Controversy comes to town this week with Michael Moore’s new film, Capitalism: A Love Story. This means—among other things—that Moore will be accused of fudging facts, omitting details and even outright lying. In other words, he’ll be subject to the same charges he always is—and the same charges that can be leveled against virtually every other documentary ever made. It also means that I’ll be on the receiving end of letters and comments accusing me of being favorably disposed to Moore’s message. Fair enough. Yes, I do tend to be more in accord with Moore than not, so bear that in mind.
If you’re familiar with Moore’s other films—and by that I mean if you’ve actually seen them—this is hardly dissimilar. Moore uses his standard approach of attacking his subject in a manner where comedy is used to mask outrage and fun hides anger. The overall tone is playfully mocking, while some of Moore’s choices are nothing if not quirky (I still don’t get the idea of Wallace Shawn as an expert on free-market economy). But it’s all at the service of the deeper message at hand. Very often Moore does little beyond amass a body of evidence and lay it out before the viewer. He may tell you little you didn’t already know, but by concentrating the information into two hours of screen time, he gives it a weightiness it otherwise lacks. Overlooking an isolated outrage is easy. Ignoring a dozen or more in a short space of time is much harder to do.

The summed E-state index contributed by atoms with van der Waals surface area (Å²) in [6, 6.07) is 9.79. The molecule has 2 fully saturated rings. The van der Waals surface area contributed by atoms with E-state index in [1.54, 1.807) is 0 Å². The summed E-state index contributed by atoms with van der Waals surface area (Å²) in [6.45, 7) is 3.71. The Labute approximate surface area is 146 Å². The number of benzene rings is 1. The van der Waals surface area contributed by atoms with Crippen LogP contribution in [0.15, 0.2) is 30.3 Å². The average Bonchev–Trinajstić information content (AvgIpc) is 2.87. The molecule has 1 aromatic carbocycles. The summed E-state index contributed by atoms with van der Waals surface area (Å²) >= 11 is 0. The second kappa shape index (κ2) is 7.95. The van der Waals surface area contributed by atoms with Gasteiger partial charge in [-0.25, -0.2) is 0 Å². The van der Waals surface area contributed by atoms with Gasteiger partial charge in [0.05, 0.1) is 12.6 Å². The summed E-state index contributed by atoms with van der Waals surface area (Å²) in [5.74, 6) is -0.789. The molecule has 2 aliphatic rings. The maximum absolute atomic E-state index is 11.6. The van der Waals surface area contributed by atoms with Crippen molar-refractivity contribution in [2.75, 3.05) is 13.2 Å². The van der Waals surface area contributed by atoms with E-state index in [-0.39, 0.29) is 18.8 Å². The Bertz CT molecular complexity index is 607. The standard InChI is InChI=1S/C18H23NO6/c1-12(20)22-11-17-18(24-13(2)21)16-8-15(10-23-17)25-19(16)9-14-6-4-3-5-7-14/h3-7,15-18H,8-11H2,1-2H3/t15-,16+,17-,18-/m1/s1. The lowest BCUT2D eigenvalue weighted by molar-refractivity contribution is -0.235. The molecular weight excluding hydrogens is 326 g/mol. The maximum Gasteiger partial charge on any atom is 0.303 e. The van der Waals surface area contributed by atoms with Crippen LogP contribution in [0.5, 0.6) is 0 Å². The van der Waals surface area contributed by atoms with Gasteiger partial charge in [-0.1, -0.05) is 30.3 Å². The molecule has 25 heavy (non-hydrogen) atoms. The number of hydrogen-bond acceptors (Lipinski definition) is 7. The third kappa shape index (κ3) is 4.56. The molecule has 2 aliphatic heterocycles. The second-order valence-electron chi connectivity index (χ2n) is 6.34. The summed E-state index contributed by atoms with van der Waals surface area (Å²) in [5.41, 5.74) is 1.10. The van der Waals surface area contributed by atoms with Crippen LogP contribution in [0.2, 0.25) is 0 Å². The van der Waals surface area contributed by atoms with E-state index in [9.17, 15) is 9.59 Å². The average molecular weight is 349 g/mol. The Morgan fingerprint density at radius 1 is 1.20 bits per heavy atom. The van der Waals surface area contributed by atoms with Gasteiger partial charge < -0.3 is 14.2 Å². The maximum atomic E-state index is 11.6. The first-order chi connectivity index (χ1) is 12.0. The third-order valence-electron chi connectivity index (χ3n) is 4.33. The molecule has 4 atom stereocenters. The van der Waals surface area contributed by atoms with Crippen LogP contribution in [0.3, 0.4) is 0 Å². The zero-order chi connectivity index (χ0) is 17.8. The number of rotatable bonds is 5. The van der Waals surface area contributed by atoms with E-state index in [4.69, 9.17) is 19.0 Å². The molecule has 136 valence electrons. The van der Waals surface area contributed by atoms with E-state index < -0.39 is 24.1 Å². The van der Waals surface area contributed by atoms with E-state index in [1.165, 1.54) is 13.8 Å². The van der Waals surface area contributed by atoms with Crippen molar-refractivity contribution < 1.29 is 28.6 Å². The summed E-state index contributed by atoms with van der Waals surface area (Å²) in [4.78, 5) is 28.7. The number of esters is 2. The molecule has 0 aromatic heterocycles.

In Capitalism: A Love Story, Moore takes aim at what he views as the stranglehold of corporate dominance on both the United States and the world. He gathers his information and selects the things that best make his case that capitalism is—or has become—an evil that is not only not inherent in the original principles of the United States of America, but is actually contrary to those principles. It’s a shrewdly crafted work. Moore mixes buffoonery with scenes of genuine heartbreak, as when a widow learns that the company that employed her husband has found a way to exploit him beyond the grave by having taken out a life insurance policy on him with the company as the beneficiary. (Such policies are contemptibly referred to as “dead peasant” policies.) Moore takes care to show the viewer that the family being victimized is not one you’d put in his personal camp by having his camera focus on a commemorative plate of presidents with a big picture of George W. Bush on the wall of their house.
There are problems with the film. There’s a growing sense of Moore repeating himself. His meditation—that maybe socialism isn’t the awful thing its detractors claim—is almost a replay of his look at the French people in Sicko (2007). His showboating and grandstanding is looking a little tired, but then so is the 55-year-old Moore—and that actually may work in the film’s favor as the thing that sets it apart from his previous work. There’s a sense of personal frustration, desperation and disillusionment underlying Capitalism that’s unique to it. Maybe he’s worn out by making documentaries that receive critical acclaim, make unheard-of amounts of money (for documentaries) and yet haven’t exactly corrected the ills he addresses. Perhaps the importance of simply daring to address those ills is seeming less and less satisfying.
Whether or not the viewer agrees with Moore’s take on how America’s financial mess came about is another matter. Similarly, his blistering take on Ronald Reagan is bound to polarize viewers, though it might be noted that his views on Bill Clinton are far from glowing. For that matter, his lionization of FDR and his inclusion of FDR’s speech about a “second Bill of Rights” aren’t going to suit everyone. But why should it? That’s not the point. If the film entertains you and outrages you, it’s done its job remarkably well. Rated R for some language.